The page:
Tuesday, 12 February 2013

Everything that is wrong with banking

Is encapsulated by Sir Philip Hampton, the chairman of RBS, who thinks that Stephen Hester should still get his bonus, despite presiding over the criminal activity involved in Libor fixing. Stephen Hester thinks so too. He should be thinking he is lucky he is still in a job. But, despite the RBS being one of the banks that put us in the economic position we are now, despite it having to be rescued by the taxpayer - that's you and me - despite it still, four years on, being 81% owned by the taxpayer, bankers haven't changed a bit. The culture is still the same: salaries as big as possible, bonuses as big as possible, responsibility as little as possible, screw the customers, the taxpayer will pick up the bill.

Hester's justification is that his performance should be looked at in the round - his success at making RBS stable over the last four years. And Hampton says Hester's basic salary is modest by comparison with others in the banking sector. (All that says is that other bankers are even more brazen than Hester.) For a start, I don't accept that logic. When something as massive as Libor fixing happens, it doesn't matter how good the boss is. Either the boss knew nothing, in which case he is singularly stupid, or he knew something, in which case  he must pay the price. But the banking world still does not work by the same logic as the rest of the world. Hester must be paid. Apparently because of the job he has done to keep RBS afloat. I suggest that his performance over the last four years has been nothing out of the ordinary. RBS is, and was, a decent bank. It had all the structures and the expertise in place, it had a very good customer base, and it was and is working in a market that is not all that competitive for big banks. All he had to do was simple things - readjust the balance sheet, make sure people didn't take such stupid risks, fire people who had done wrong (failed on that one). It does not take a genius to do these things. Any competent manager could have done that. Some of the management students I am teaching at the moment could have done that. Judged by that standard, Hester would struggle to justify his £1.2 million salary, let alone his bonus. But Hester is not judged by that standard. That is what is wrong with banking.

Everything that is wrong with privatisation

You remember the G4S Olympics shambles. Private company contracted to do security, fails to understand the scale of the job required, fails to budget sufficiently, fails to find enough staff with the minimum qualifications to meet even their own minimal standards, has to be rescued by the army at public expense. That one.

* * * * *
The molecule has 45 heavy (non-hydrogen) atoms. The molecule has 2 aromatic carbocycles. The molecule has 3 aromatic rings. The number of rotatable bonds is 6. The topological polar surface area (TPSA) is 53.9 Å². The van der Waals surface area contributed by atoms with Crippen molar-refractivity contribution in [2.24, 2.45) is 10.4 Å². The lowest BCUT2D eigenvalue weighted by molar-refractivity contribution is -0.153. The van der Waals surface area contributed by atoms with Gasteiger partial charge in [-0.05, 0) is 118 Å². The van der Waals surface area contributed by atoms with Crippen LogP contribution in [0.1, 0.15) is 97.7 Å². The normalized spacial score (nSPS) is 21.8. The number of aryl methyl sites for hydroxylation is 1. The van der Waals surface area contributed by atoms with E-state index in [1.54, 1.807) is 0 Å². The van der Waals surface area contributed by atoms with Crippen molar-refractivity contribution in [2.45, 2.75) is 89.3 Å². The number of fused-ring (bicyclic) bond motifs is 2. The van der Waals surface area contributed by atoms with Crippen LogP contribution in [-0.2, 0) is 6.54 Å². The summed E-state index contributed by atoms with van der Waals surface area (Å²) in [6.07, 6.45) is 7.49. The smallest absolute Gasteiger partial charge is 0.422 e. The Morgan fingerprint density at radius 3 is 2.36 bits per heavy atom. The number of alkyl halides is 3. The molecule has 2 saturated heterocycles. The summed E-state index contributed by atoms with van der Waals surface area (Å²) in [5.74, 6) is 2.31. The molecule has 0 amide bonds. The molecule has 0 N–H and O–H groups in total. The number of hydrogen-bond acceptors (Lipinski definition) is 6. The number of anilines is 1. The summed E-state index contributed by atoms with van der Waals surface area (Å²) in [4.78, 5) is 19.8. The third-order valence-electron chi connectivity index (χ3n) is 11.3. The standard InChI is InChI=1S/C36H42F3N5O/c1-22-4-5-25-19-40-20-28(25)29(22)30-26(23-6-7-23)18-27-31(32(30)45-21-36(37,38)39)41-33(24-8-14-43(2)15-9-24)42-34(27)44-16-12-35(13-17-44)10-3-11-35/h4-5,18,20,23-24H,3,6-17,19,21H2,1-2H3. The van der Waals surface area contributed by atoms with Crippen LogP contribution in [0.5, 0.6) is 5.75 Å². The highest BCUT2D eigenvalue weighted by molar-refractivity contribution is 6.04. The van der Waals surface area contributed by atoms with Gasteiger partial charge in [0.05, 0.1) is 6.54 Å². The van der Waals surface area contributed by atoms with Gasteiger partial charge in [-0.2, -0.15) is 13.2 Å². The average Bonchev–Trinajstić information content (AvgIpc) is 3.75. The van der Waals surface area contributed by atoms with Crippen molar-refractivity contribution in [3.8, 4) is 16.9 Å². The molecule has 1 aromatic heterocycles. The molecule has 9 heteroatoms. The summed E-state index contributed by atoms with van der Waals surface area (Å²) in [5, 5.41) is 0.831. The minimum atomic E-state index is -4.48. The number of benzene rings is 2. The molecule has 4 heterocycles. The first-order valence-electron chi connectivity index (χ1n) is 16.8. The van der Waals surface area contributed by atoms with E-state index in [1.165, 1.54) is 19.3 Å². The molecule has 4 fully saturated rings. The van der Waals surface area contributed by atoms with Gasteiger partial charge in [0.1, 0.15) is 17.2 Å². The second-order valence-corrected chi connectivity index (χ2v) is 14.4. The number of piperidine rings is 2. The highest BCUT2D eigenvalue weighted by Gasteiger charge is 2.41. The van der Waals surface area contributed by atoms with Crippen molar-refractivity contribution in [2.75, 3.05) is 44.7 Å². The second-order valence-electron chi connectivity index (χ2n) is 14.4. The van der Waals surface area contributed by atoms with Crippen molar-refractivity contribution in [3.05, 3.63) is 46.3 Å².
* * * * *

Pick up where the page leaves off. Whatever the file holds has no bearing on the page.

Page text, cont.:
A deal is done today whereby G4S can walk away having "reduced" the cost to the taxpayer. No wonder Nick Buckles is pleased. He is G4S's boss, remember. He was boss at the time of the cock up, and he is still the boss. He shouldn't be the boss, but he still is because G4S have been able to come out of this still standing. When a private firm cocks up, it should pay the price, the full price. Instead of which it is allowed to walk away with a "reduced" cost to the taxpayer. I don't want to see a reduced cost, I want to see zero cost to the customer for G4S's shambles. I want to see the entire cost borne by the shareholders and the managers, not by me, and people poorer than me. And a lot poorer than Nick Buckles's reported £800,000 salary (that's before bonuses).

Friday, 1 February 2013

A good week for Norman Baker

Norman Baker has had a good week. Two announcements about one of his first loves – sustainable transport. Technically, the one about trains wasn't his to make, but he supported the announcement by Simon Burns with his own enthusiasm. (There are respectable criticisms of the whole HS2 project from the sustainability point of view. In my view the whole idea became much better once it became clear that the line would run beyond Birmingham. And one of the most promoted ideas - that you can get bodies from London to Birmingham quicker - is, in my view, one of the weaker arguments in its favour, but that's for another post.) And then there was the announcement about funding to promote cycling - £62 million investment bringing the total announced over the last twelve months to £107 million. These are two of the most noticeable achievements of a steadily successful time at the Dept of Transport. I have to declare an interest – see below – but I believe that Norman can take quiet satisfaction from his time in office, putting Liberal Democrat principles and his personal priorities into action. These include improving local transport; expanding and improving the rail network; making transport more accessible; managing, improving and investing in the road network; and reducing greenhouse gases and other emissions from transport.

Promotion to office in government has deprived Parliament of one of its most effective practitioners at holding government to account. Labour has many fine performers but none, in my view, have the forensic tenacity that Norman displayed while in opposition. Arguably Parliament is the poorer for that. The compensation is a minister who is doing a good job at the complex art of governing.

My interest: I live in Norman's constituency, campaign for him and update his website. I do, however, continuously and forcefully make clear to him my dismay at the government's repugnant treatment of disabled people on benefits (see elsewhere in this blog), to the extent that the sight of an email from me sends a tremor down his spine. Not many people have that effect on him.